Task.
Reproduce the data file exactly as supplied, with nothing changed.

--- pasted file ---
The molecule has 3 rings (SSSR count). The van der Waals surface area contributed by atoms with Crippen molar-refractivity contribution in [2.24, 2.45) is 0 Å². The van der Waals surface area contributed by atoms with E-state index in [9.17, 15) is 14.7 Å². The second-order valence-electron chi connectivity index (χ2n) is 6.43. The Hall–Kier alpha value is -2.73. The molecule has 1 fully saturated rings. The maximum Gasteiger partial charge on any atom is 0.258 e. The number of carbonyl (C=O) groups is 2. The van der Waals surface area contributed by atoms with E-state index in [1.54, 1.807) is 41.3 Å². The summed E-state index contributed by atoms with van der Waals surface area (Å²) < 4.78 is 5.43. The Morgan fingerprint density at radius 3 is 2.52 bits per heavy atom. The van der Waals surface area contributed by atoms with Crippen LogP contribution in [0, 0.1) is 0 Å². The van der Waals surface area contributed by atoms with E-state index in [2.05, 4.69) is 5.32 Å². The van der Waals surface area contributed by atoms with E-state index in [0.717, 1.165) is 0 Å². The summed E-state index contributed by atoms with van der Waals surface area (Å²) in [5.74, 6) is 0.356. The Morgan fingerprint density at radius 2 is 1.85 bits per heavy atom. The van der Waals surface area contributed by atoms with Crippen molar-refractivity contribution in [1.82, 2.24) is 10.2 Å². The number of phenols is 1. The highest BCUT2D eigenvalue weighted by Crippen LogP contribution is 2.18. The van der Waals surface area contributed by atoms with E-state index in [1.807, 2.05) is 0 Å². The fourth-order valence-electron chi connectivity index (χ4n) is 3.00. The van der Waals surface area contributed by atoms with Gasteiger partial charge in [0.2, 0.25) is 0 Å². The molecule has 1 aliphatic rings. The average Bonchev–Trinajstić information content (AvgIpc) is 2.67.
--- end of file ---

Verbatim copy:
The molecule has 3 rings (SSSR count). The van der Waals surface area contributed by atoms with Crippen molar-refractivity contribution in [2.24, 2.45) is 0 Å². The van der Waals surface area contributed by atoms with E-state index in [9.17, 15) is 14.7 Å². The second-order valence-electron chi connectivity index (χ2n) is 6.43. The Hall–Kier alpha value is -2.73. The molecule has 1 fully saturated rings. The maximum Gasteiger partial charge on any atom is 0.258 e. The number of carbonyl (C=O) groups is 2. The van der Waals surface area contributed by atoms with E-state index in [1.54, 1.807) is 41.3 Å². The summed E-state index contributed by atoms with van der Waals surface area (Å²) < 4.78 is 5.43. The Morgan fingerprint density at radius 3 is 2.52 bits per heavy atom. The van der Waals surface area contributed by atoms with Crippen LogP contribution in [0, 0.1) is 0 Å². The van der Waals surface area contributed by atoms with E-state index in [2.05, 4.69) is 5.32 Å². The van der Waals surface area contributed by atoms with E-state index in [0.717, 1.165) is 0 Å². The summed E-state index contributed by atoms with van der Waals surface area (Å²) in [5.74, 6) is 0.356. The Morgan fingerprint density at radius 2 is 1.85 bits per heavy atom. The van der Waals surface area contributed by atoms with Crippen molar-refractivity contribution in [1.82, 2.24) is 10.2 Å². The number of phenols is 1. The highest BCUT2D eigenvalue weighted by Crippen LogP contribution is 2.18. The van der Waals surface area contributed by atoms with E-state index in [1.807, 2.05) is 0 Å². The fourth-order valence-electron chi connectivity index (χ4n) is 3.00. The van der Waals surface area contributed by atoms with Gasteiger partial charge in [0.2, 0.25) is 0 Å². The molecule has 1 aliphatic rings. The average Bonchev–Trinajstić information content (AvgIpc) is 2.67.